Although I don't wish to debate anyone's chioce, I would like to ask you how I could have been more fair, let's say, with option number one? From what I understand, this is a belief of a number of posters on this board. (How would you have put it in a more favorable light?) Number two (immortality) is something that mankind has been known to strive for. (How would you have put that in a more favorable light?) Number three is also a belief of a number of posters on this board. (How would you have stated it differently?)

    Many people have stated on this board what they "believe" will happen, for various reasons. Others have stated that they "don't know" what will happen. Others have stated that they "know" what is going to happen. I was simply curious to know what people on this board would prefer, if these three options were actually made available to them.



    [This message has been edited by truestory (edited October 14, 1999).]
     
  22. truestory Registered Senior Member

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    1,122
    Plato,

    Really... I wasn't suggesting anything at all. But, klingon

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  23. Tiassa Let us not launch the boat ... Staff Member

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    Truestory ....

    Thank you for the clarification. I think I can give a more direct answer now.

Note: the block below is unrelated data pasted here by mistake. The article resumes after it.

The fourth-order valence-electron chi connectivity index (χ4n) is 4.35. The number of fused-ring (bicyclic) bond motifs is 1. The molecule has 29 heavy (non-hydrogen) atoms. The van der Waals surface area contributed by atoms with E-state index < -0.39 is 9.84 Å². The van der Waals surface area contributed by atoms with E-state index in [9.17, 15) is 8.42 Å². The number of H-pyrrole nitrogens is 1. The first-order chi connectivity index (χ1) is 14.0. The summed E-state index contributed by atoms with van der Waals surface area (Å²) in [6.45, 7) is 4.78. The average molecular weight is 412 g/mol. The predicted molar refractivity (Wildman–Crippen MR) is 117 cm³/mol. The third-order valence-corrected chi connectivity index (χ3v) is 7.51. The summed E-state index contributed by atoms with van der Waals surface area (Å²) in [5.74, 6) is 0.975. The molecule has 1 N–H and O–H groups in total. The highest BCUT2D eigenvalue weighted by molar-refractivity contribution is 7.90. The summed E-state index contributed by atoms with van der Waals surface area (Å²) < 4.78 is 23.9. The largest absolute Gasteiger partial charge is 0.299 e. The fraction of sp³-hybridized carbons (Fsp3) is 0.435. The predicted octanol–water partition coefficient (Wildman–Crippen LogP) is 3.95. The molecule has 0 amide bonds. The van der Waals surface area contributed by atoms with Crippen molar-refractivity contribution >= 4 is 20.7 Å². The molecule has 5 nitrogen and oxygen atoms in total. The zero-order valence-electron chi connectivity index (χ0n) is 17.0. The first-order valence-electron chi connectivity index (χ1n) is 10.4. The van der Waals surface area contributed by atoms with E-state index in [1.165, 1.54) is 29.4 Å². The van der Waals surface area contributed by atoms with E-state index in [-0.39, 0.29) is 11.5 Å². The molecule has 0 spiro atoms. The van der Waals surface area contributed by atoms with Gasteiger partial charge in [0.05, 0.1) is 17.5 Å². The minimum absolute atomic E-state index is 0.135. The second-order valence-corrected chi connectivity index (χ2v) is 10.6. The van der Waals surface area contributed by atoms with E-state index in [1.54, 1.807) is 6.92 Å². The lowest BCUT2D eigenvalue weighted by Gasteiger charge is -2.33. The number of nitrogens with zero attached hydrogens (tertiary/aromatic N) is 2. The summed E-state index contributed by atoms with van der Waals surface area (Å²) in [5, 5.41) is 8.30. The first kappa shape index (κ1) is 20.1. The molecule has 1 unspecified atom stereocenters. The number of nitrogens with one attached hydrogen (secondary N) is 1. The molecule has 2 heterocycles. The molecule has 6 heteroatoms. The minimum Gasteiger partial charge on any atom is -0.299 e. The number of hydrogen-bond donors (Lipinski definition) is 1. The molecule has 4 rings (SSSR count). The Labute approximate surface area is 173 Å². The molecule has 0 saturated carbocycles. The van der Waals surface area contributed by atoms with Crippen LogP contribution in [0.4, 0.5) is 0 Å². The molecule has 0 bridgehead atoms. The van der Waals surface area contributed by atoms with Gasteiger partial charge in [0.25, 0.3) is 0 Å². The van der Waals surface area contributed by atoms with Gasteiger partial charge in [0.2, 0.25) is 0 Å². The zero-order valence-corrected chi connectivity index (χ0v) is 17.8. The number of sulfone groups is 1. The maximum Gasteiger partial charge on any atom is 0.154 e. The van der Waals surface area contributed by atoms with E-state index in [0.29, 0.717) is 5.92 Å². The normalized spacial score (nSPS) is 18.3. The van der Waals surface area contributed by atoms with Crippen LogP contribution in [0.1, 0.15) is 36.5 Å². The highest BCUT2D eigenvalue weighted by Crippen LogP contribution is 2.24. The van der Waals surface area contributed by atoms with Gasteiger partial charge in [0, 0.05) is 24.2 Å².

If the joy of the Holy Spirit is the ultimate joy of the universe, and its emotional weight is not static, it seems to me that the joyful sensation would diminish with the passing of time.

    However, if the condition of my being is not static, your second option gives me, quite literally, all the time in the universe to determine A) what is progress, and B) how to progress.

    So I'm left looking at one option that theoretically, can only diminish in its value to me (though I cannot say how I would measure the aspects of spiritual value in such circumstances); and one option which allows me the possibility of progress compared to the current state.

    From this snip-and-sew logic I have decided that Option #2 would be my choice. After all, to roll the dice and take a chance on seeing humanity actually get it right? And a chance to see all the things in the universe I've never thought I would .... And the processes humanity must undertake to accomplish those things, combined with the knowldedge we would gain .... Someday, I'm sure, Truestory, that you and I will spend some time hacking through that idea: that achieving human posterity in the universe brings us that much closer to God.

    thx,
    Tiassa

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    "Let us not launch the boat until the ground is wet." (Khaavren of Castlerock)